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Pipe expansion noise at ceiling

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NFER
NFER Member Posts: 32
After solving the expansion noise at the radiator support, I need your help guys to fix other problem.
I have also expansion noise at one steam pipe at the ceiling of my bedroom.
Attached is a picture. It is a continuous and very annoying noise of the pipe pushing something. First I thought the pipe was pushing the cap but I tried to have a gap between the pipe and the cap and the noise became louder.
Then I added pieces of plastic milk jug around the pipe to avoid any contact, but I still have the same noise.
So I don't really know where the origin of the noise is.
Can you help me guys?
I am think of using high heat silicone to seal the gap but I am not sure this is going to help.


Comments

  • STEVEusaPA
    STEVEusaPA Member Posts: 6,505
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    Can you get up above it to better diagnose? Could be rubbing something a little higher.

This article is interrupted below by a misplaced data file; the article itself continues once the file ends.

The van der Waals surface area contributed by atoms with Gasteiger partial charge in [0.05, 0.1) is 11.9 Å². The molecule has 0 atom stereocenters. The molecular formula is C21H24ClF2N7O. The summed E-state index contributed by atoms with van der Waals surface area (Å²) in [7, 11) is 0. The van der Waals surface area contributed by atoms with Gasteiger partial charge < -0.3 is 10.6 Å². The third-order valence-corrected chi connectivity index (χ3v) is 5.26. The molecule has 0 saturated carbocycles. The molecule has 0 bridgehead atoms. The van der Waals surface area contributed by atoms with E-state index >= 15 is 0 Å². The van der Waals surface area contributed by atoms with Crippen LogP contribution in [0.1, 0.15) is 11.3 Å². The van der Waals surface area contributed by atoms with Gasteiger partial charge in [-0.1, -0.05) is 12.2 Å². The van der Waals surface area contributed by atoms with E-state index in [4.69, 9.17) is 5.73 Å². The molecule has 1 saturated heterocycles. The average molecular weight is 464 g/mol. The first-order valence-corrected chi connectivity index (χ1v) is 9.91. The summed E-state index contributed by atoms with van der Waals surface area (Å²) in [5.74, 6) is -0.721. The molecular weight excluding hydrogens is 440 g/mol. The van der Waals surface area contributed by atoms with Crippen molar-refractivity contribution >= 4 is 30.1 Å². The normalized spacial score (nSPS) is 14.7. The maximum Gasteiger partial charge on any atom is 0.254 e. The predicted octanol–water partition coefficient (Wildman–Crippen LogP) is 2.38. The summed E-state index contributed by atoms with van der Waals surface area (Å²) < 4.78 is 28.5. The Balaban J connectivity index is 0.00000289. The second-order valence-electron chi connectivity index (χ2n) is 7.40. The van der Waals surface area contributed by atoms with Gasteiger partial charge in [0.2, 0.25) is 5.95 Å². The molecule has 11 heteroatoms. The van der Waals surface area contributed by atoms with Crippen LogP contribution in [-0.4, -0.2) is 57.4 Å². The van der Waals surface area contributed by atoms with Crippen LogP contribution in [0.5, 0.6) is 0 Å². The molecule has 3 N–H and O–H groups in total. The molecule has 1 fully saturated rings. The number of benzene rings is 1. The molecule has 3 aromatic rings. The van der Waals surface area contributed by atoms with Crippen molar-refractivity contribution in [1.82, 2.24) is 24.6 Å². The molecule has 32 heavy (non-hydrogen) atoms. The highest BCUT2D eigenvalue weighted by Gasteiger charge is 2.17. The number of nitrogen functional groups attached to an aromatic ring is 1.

There was an error rendering this rich post.

  • Fred
    Fred Member Posts: 8,542
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    What's above the ceiling? An attic or an apartment/finished room? In all likelihood the pipe is rubbing against the old wood lathe strips or some other wood flooring/structure. Exactly where does that riser go?
  • NFER
    NFER Member Posts: 32
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    it goes to an apartment.
    So I only have access from below.
    I could try tonight to use longer pieces of plastic milk.
  • DanHolohan
    DanHolohan Member, Moderator, Administrator Posts: 16,565